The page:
Camino Primitivo

Well I arrived in Oviedo yesterday evening for the latest chapter in my Camino addiction , a serious affliction that I have passed on to others since I walked the Camino Frances in 2012. I returned in 2014 and spent an idyllic week walking the first section of the Frances with our youngest daughter Sally but did not update the blog then for fear of repetition. As this is a new route for me and is walked by relatively few Pilgrims in comparison to the Frances I have brought the mini iPad and will write a few pages as I go along . By all accounts it is a hard route through the Cantabrian mountains with a great deal of climbing and descending so I will light a candle for my knee joints when I visit the Cathedral in Oviedo later this afternoon.

So what is the Camino Primitivo ? ( the ” Original Way ” ).  Put simply it is a walking route starting at the Cathedral in Oviedo and taking you through the Asturias and Galicia ending at the Cathedral in Santiago de Compostela , which holds the relics of the apostle St James. It is one of the alternatives to the now very popular Camino Frances and is said to be the most challenging of all the Spanish sections of the various camino routes. Given good weather there should be some spectacular scenery. The route is 320 km in length and reaches heights of 1200m so I estimate it will take me 11 or 12 days assuming the old carcass holds up. Drugs may be required …….

How did this route come into being ? By the 9th Century most of the Iberian peninsula had been conquered by the Moors aside from a small strip in the North that included the Asturias. King Alfonso 11 ( the king of the Asturias up until 842 ) fought back the Moors and kept the region and Christianity on the map in this remote  corner of the Iberian peninsula. He built the new capital city of the Asturias in Oviedo , a strategic place in the mountains. It was during his reign that the remains of St James were discovered in Galicia. It is said the king himself travelled to Galicia to help the Catholic Church determine the authenticity of the find. When the discovery was confirmed to be St James the king ordered the building of the original basilica in Santiago to store the apostle’s remains. He the established the first pilgrimage route from Oviedo to Santiago de Compostela , hence it became known as ” The Original Way “.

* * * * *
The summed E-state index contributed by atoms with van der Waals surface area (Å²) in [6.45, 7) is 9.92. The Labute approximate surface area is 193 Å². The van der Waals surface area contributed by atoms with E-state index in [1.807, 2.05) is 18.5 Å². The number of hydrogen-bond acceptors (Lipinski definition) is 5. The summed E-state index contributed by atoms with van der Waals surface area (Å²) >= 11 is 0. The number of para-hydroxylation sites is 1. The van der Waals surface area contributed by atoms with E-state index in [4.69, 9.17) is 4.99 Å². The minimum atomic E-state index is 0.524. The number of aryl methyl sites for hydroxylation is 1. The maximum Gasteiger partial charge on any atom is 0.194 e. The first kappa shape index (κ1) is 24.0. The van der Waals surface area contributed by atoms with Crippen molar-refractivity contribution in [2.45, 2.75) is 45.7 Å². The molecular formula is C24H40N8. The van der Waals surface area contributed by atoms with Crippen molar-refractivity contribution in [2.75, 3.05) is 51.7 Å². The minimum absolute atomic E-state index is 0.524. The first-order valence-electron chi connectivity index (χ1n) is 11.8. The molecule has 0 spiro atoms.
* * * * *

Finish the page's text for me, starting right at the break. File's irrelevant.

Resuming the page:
In 840 Alfonso took possession of the famous Shroud of Oviedo , another great attraction for the medieval pilgrim and those walking the Camino Frances in that period would often make a detour at Leon and travel the 121km north to Oviedo to venerate the shroud and thereby gain extra indulgences. The shroud is believed to have covered the face of Jesus at his burial and is housed in the ” Camara Santa ” or Holy Chamber in the Cathedral of San Salvador in Oviedo. My guidebook tells me that in those days it was said ” Quien va a Santiago y no al Salvador, visita al criado y deja al Señor ( “ Whoever goes to Saint James and not to the Saviour, visits the servant and misses the Master ” ).

If you want to travel to Oviedo from the North of England it requires either a journey to Stansted to take the once daily flight to the Asturias Airport ( a 30 minute bus journey from the city ) or as I did , taking a flight from Manchester to Madrid and then boarding a train at Chamartin station for the 4 hour journey to Oviedo. The trains in Spain knock those in the UK into a cocked hat for space and comfort so it was a pleasant journey and I even managed to sleep for a spell. I hope I wasn’t snoring ……

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